B. Weber, B. Mutschler and M. Reichert
Science of Computer Programming (SCP) 75(5):292–310, 2010.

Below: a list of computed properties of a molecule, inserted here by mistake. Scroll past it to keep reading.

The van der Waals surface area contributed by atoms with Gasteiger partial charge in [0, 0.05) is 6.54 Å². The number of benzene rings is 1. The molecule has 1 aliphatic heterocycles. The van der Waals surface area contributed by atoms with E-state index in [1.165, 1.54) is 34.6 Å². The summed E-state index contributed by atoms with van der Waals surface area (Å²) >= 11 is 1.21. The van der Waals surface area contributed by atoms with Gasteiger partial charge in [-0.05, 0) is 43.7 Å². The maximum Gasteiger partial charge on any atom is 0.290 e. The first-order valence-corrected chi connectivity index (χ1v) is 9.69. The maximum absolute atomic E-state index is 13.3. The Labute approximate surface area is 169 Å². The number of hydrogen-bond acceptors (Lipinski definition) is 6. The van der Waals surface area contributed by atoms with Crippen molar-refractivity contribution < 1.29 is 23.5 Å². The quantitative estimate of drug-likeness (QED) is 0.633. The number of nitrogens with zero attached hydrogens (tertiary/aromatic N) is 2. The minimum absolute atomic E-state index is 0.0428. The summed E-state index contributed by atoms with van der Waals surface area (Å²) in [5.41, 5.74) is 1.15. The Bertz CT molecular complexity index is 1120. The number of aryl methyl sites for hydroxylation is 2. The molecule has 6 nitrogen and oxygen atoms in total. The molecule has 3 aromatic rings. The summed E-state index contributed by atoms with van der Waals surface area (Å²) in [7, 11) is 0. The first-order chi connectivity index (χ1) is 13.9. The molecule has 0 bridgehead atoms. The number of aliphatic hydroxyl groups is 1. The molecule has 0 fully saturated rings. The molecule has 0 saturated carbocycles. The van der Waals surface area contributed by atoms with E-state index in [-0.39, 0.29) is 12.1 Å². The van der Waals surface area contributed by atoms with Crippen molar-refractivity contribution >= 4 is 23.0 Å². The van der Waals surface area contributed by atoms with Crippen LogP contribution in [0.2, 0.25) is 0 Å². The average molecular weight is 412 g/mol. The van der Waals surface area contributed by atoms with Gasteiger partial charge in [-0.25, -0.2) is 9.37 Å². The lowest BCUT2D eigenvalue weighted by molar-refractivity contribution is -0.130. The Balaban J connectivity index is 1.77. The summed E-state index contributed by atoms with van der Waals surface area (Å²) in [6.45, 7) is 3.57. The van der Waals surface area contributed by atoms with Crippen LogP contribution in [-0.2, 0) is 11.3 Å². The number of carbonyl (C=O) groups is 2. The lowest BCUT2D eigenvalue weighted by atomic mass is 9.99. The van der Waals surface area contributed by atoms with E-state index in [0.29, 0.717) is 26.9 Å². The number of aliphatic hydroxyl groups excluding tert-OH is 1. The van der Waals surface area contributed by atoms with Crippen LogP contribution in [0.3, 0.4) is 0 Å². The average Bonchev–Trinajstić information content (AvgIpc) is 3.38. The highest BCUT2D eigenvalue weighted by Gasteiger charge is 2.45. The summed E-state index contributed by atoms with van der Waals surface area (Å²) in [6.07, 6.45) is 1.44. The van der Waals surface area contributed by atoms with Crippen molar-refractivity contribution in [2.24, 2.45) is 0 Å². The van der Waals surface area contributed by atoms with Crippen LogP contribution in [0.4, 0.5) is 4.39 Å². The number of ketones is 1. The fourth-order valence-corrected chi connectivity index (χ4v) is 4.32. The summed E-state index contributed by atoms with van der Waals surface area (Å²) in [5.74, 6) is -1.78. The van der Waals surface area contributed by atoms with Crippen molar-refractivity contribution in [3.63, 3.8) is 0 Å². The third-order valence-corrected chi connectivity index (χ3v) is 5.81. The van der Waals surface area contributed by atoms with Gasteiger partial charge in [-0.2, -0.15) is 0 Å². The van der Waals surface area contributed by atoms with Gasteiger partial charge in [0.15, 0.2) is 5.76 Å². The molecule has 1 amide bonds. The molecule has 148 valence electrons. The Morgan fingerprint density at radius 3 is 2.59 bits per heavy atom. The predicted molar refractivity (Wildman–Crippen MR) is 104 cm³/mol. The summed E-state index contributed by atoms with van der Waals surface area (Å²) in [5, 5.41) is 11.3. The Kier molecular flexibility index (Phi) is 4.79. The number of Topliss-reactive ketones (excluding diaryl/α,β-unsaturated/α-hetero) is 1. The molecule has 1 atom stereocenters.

Abstract. Business Process Management (BPM) technology has become an important instrument for supporting complex coordination scenarios and for improving business process performance. When considering its use, however, enterprises typically have to rely on vendor promises or qualitative reports. What is still missing and what is demanded by IT decision makers are quantitative evaluations based on empirical and experimental research. This paper picks up this demand and illustrates how experimental research can be applied to technologies enabling enterprises to coordinate their business processes and to associate them with related artifacts and resources. The conducted experiment compares the effort for implementing and maintaining a sample business process either based on standard workflow technology or on a case handling system. We motivate and describe the experimental design, discuss threats for the validity of experimental results (as well as risk mitigations), and present experiment results. In general, more experimental research is needed in order to obtain valid data on the various aspects and e®ects of BPM technology and BPM tools.
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